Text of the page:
The study of the medieval English peasantry began in the nineteenth century as an adjunct to the study of other themes. Medievalists have tended to assume that modern working definitions of peasant, as proposed by Thorner et al., are sufficiently accommodating as to make room for a medieval English peasantry and conceive of a peasant society operating in medieval England. The book describes the ways in which historians have discussed change within the village community, notably in the pre- and post-Black Death village communities. It examines the ways in which debates or particular avenues of research have emerged from three main strands of research: population movement and its determining; the demands and constraints of the seigneurial economy and of resistance to the same; and the development of commerce and the market. The book analyzes the peasant family and household in demographic terms and by looking at household formation, age at marriage and the size and structure of the peasant household, as well as the evolution of the peasant household in the high and late middle ages. It suggests that the study of the medieval peasantry is not a plaything of historical fashion, subject only to the whims and musings of historians the views of whom are rooted only in the present; it reflects a nuancing and refining of questions that will lead to a fuller understanding of a topic and period of great and enduring interest.
The role of peasants as participants in markets and as distinctive players in the medieval English economy has been emphasised by a number of historians. Marxist historians writing either side of the Second World War argued for a peasant economy that was, in its development, principally influenced by lordship and which was certainly not determined in the greater part by the market or commerce. The chapter sets out the ways in which the market has often tended to be set aside in discussion of the medieval peasant. It examines the adoption of new approaches to the study of the medieval English economy. Central features of this approach are: an awareness of the potentially significant impact of peasant economic endeavour on medieval gross domestic product and a reconsideration of the role of commerce, including rural trade and peasant economic activity, in effecting and indeed driving change in the medieval English economy.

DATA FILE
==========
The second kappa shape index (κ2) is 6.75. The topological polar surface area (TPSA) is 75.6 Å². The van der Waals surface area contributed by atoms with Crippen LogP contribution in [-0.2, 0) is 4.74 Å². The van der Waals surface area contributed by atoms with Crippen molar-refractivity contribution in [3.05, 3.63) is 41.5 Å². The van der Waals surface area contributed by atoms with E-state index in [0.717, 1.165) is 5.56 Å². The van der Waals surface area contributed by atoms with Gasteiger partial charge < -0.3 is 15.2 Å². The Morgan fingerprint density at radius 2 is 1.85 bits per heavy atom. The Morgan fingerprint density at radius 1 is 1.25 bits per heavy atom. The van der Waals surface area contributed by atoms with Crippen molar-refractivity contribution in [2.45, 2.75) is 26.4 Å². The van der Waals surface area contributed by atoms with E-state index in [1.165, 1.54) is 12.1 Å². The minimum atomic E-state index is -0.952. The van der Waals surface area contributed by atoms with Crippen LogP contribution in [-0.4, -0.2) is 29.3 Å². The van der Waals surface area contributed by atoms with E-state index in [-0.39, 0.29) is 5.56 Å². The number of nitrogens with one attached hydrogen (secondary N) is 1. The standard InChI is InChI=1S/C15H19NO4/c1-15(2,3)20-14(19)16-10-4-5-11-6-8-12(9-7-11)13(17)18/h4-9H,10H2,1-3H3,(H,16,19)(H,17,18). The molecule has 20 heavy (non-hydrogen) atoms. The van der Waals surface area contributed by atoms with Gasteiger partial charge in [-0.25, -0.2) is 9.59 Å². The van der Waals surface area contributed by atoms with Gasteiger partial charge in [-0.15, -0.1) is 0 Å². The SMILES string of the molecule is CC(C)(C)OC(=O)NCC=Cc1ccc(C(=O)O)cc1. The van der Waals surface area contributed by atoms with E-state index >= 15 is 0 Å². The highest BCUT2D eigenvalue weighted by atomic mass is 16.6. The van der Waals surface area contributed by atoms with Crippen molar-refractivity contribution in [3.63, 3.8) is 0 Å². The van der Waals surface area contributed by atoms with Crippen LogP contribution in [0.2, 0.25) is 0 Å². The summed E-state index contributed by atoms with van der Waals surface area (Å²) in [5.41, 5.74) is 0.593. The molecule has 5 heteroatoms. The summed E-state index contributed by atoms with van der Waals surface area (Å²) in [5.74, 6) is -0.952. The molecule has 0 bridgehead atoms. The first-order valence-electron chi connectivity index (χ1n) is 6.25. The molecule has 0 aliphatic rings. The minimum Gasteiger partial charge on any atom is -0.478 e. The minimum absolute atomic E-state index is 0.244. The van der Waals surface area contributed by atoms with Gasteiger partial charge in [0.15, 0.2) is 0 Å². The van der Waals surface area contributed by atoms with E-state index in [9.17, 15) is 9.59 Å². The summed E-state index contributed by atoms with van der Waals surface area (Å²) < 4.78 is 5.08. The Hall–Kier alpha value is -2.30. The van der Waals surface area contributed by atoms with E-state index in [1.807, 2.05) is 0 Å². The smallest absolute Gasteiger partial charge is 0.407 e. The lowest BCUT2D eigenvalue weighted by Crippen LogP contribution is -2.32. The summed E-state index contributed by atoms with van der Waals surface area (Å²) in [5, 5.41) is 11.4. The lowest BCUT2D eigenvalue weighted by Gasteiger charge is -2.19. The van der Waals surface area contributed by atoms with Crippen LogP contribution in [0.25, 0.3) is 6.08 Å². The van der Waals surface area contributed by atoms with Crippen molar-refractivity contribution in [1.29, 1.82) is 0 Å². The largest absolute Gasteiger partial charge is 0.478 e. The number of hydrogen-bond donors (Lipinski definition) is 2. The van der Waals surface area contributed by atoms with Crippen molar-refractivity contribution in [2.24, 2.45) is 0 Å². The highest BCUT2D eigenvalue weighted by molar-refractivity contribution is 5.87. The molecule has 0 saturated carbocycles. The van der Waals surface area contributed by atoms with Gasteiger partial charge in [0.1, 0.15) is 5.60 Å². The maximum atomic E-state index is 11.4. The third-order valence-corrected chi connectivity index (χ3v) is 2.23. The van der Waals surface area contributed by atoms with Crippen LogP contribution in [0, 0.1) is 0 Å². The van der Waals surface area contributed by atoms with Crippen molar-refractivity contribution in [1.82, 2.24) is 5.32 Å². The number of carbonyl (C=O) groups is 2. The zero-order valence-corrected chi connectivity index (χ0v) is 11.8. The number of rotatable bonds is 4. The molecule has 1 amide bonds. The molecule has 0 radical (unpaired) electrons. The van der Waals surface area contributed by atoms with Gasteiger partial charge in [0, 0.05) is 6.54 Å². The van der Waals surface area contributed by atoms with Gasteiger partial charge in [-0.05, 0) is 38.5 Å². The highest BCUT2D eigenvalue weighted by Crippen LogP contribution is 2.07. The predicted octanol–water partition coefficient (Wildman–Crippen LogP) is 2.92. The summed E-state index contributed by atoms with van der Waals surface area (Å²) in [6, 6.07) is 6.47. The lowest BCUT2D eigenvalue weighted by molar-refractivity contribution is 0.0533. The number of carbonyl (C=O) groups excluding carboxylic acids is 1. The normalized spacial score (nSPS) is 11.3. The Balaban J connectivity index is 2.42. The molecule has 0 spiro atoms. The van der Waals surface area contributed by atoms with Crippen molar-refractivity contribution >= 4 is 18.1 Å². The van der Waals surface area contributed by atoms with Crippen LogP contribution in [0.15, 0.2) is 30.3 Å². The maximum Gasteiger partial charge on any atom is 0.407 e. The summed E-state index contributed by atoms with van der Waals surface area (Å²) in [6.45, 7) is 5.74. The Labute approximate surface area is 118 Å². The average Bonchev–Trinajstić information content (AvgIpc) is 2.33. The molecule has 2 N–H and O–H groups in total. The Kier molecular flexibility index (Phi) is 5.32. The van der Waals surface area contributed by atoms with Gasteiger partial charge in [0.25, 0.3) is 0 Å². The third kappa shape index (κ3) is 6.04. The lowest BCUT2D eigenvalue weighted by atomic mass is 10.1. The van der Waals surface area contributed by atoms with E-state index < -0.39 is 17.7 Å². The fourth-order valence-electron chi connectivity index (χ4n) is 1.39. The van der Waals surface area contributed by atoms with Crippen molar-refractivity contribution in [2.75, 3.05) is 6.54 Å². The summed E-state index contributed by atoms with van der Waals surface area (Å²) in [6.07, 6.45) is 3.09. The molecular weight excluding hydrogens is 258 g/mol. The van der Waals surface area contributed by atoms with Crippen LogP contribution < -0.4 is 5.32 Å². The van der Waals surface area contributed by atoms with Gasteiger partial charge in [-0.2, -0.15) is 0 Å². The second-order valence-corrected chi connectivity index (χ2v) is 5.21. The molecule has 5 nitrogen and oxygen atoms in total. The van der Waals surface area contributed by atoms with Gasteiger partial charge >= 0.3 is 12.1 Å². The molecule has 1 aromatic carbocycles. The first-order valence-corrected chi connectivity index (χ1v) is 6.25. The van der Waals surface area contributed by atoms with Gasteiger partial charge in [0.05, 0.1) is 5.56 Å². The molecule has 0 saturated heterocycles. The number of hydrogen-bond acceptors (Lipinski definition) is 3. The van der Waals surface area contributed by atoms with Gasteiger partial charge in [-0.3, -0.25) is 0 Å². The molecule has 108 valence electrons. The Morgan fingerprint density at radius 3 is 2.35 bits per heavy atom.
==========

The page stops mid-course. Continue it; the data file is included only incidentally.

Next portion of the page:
This chapter maintains that the key concerns and political debates during the
period 1215-1381 invariably rested on issues of legal import, among them
ways of defining the legitimate exercise of royal power, matters of
jurisdiction, law and order, and the functioning of the judicial system. It
examines some of the contexts in which law entered the political arena and
the processes by which royal authority was transmitted to, and received by,
subjects. The chapter focuses on kingship and particularly the use of image
and rhetoric in upholding public order and maintaining confidence in the
law. It considers the attempts on the part of successive monarchs to
legitimise their actions on the national and international stage by applying
legal concepts and processes. The chapter looks at 'popular'
attitudes towards the law and the assimilation of legal concepts as
manifested in the Peasants' Revolt.
The politics of later medieval England have acquired an unsavoury reputation: this was an age of king-killers, after all. Sir John Scott and Sir John Fogge dominated Kentish politics during their time as, respectively, controller and treasurer of Edward IV's household. Each of these local leaders had his own gentry networks. Service in the king's wars, either on campaign or as part of a castle garrison, gave many of the gentry experience of England's Celtic neighbours and, of course, France. Office-holding provided the framework within which the greater gentry led their public lives. The Church held vast estates, and the major religious houses needed servants, estate officials, lawyers and well-wishers, creating their own 'affinities' within which the gentry found employment. In many cases, the greater gentry were perfectly capable of maintaining their autonomy.
Richard Brome's satirical travel drama The Antipodes of 1636-1638 is a late example of the Renaissance vogue for English plays which engage with the idea of New Worlds and colonial politics. This chapter focuses on another influential source for Brome's play, Mandeville's Travels, and examines the significance of the relationship between the texts in two related ways. Firstly, Brome's importation to 1630s 'London' of Mandevillian monstrousness is explored, specifically with regard to gender behaviour and sexual appetite. Secondly, the chapter examines the status accorded to Mandeville's text in The Antipodes and in the early to mid-seventeenth century more generally, in order to pose larger political and generic questions concerning the ways in which dramatic texts use travel writing in this period. In The Antipodes, Brome represents the characters' various social problems and health issues as types of madness or moral sickness.